State-Level and Local Legislation
After World War II, two bills designed to make the Fair Employment Practices Committee (FEPC) permanent were defeated in the U.S. Congress as a result of the heavy influence of Southern Democrats’ opposition to federal programs aimed at uplifting African Americans. The FEPC faced continuing opposition and was ultimately dissolved in 1946 under Harry Truman’s presidency. Meanwhile, interest blossomed at the state level, with bills introduced in 22 state legislatures in 1945 and 1946 for enactment of state-level fair employment practices. New York, New Jersey and Massachusetts were the first states to enact this legislation.
Best location in the nation for freedom from discrimination in employment…, circa 1951
While some states were unsuccessful in passing FEPC legislation, municipalities adopted an enforceable FEPC. For example in 1950, the city of Cleveland had their FEPC administered by the Community Relations Board, previously established in 1945. This pamphlet describes the Community Relations Board, the first of its kind, as chartered by the city council to advocate, educate, legislate, and refer unlawful employment practices for prosecution when necessary.
Employment on merit – report, circa 1951
Minneapolis was one of the first municipalities to establish an FEPC and corresponding policy on merit-based employment. This pamphlet is a report on accomplishments from the first three years of the Commission’s work, which began in 1947. The state of Minnesota, however, was not able to pass an FEPC law.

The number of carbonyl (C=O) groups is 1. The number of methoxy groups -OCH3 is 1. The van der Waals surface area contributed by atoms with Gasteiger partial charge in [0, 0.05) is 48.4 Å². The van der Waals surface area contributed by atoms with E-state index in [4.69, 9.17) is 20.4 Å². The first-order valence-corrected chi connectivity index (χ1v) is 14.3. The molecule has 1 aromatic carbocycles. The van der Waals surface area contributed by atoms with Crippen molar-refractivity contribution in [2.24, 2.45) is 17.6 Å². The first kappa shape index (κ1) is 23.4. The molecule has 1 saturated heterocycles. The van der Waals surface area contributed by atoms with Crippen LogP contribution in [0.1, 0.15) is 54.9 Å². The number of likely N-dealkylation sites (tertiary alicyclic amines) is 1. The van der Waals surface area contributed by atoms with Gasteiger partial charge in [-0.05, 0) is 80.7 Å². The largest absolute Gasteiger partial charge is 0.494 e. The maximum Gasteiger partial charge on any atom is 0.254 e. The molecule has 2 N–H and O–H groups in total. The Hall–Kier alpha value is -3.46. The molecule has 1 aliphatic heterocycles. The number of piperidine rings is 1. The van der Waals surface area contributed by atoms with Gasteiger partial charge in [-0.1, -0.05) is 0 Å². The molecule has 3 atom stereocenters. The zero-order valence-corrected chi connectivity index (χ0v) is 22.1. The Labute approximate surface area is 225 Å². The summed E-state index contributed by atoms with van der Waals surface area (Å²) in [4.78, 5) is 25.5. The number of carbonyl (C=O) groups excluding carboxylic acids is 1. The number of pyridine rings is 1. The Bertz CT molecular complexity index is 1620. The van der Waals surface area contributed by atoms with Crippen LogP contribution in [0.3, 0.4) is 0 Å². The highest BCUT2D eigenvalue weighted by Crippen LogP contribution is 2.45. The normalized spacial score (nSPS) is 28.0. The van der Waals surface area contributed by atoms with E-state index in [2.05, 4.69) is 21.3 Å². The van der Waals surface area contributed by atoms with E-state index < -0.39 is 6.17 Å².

Will this be Michigan’s welcome?, circa 1945
Some states were unsuccessful in attempts to pass FEPC laws. It took Michigan 10 years after this pamphlet was published to pass their state FEPC law. By 1955, after many years of constant effort by labor organizers, only14 states had passed FEPC laws.
New Jersey’s law against discrimination, circa 1964
New Jersey’s law against discrimination dates back to 1945. However, in 1962 new requirements were added through age discrimination amendments. This pamphlet demonstrates the ways in which professional associations such as New Jersey’s Manufacturers Association, similar to labor unions, disseminated information about changes or updates to legislation pertinent to its members.